After School: Still the Prime Time for Juvenile Crime in Rhode Island
Afterschool Fights Crime in Rhode Island
The more than 5,000 law enforcement leaders around the nation who are members of Fight Crime: Invest in Kids, have long known that the hours immediately after school lets out, when parents are likely not available to supervise, are the prime-time for juvenile crime. Over the past 20 years, law enforcement leaders across the country have relied on high-quality afterschool programs to provide supportive, stable, and enriching environments with caring adults that keep children and youth out of trouble and safe, while supporting their academic success, and social and emotional development.
The Prime Time for Juvenile Crime in Rhode Island
In Rhode Island, juvenile crime peaks from 2 to 6 p.m. on school days, with about 30 percent of all juvenile crime on those days occurring during the hours following the last school bell.
Program Highlight: Providence After School Alliance
Since its founding in 2004, the Providence After School Alliance (PASA) has led a public/private partnership that brings the Mayor’s Office, the School Department, the Police Department and more than 50 community-based organizations together to create a high quality after school and summer learning system focused on student success from middle school to high school and beyond. In 2008, PASA collaborated with the police chief of Providence to create a youth sports program with police officers serving as coaches and mentors, one of the many sports program options offered by PASA. With funding provided by local corporations and donors, ten officers were able to engage youth in sports such as basketball, football, and soccer. Three years ago, the Providence Police Department and PASA teamed up with the local affiliate of One on One Basketball, whose professional coaches were able to provide police officers with mentoring and training on positive coaching and youth development. For the past two years, members of the community and the police department have come together at an annual sports celebration and awards ceremony, where PASA recognizes the coaches, community partners, and young athletes for their work and dedication to the sports program. The ceremony and accompanying reception give the entire community a chance to gather and celebrate the successes of this partnership and program.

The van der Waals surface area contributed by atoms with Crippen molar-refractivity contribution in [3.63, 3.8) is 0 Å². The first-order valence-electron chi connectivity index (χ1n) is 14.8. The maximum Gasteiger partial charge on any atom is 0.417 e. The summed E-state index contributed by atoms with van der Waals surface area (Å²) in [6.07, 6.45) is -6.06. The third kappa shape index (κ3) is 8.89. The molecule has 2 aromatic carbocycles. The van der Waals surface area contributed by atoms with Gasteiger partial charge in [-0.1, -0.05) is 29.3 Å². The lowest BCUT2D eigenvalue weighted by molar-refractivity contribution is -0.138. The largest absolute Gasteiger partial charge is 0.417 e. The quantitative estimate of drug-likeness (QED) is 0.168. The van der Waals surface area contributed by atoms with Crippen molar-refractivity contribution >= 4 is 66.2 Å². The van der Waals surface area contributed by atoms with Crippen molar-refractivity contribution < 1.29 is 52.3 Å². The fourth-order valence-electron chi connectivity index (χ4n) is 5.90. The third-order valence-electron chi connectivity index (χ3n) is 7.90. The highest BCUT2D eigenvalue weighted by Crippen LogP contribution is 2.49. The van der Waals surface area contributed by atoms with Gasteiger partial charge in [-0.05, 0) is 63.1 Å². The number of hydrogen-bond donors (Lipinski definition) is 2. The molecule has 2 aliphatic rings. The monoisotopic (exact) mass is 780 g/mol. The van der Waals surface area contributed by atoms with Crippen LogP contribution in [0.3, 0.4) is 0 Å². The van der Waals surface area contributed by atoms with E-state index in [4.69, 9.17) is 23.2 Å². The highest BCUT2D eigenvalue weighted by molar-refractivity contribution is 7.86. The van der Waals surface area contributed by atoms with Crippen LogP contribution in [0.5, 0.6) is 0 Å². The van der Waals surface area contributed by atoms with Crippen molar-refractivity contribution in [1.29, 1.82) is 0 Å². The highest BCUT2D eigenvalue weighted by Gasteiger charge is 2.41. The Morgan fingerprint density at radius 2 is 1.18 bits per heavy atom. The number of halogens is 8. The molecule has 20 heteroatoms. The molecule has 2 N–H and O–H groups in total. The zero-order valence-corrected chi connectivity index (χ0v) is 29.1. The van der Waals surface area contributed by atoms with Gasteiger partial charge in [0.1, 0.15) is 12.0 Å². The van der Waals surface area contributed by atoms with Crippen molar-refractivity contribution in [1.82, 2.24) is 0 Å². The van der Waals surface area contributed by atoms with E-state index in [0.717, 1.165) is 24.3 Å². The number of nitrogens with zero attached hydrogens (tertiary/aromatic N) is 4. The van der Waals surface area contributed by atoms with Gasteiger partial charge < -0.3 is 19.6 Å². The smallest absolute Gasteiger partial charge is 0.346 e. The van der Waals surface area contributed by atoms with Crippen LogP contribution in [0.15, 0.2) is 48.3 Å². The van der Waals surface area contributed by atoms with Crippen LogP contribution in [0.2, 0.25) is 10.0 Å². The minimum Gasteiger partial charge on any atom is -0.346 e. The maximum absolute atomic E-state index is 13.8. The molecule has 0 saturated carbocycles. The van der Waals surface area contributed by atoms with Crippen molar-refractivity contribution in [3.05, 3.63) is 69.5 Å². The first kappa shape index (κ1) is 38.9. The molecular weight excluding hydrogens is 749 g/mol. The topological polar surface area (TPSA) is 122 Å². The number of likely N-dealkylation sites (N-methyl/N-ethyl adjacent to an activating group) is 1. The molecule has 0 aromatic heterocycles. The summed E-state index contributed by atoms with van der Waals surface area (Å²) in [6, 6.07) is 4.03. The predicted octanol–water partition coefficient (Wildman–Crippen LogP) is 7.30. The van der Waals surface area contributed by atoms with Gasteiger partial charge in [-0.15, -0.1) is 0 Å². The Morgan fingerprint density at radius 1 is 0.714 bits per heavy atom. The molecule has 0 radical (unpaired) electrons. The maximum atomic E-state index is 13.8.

I am proud that our officers help run sports programs in our middle schools, getting to know young people in the city as friends and fellow athletes.
Fight Crime: Invest in Kids member Chief Colonel Hugh T. Clements, Providence Police Department
PASA’s sports programming helps youth build confidence, increase their physical and emotional wellbeing and connects them with caring adult mentors, particularly at an age where play is vital and when it is developmentally important for youth to feel a sense of belonging.
“Sports and youth athletics transform the lives of young people, improve their health, and are a fun way to build skills needed in life. I am proud that our officers help run sports programs in our middle schools, getting to know young people in the city as friends and fellow athletes. It is what community policing is all about,” reflects Providence Police Chief Colonel Hugh T. Clements, a member of the Providence After School Alliance Board.
The benefits of this partnership also extend to the officers and the PASA staff, where officers become better connected with the young people of the community while receiving professional development opportunities through the coaching partnership with One on One Basketball. Conversely, officers provide training to PASA staff to institute safety protocols and ensure they are better prepared to handle emergencies on site—making the afterschool program safer for all participants.
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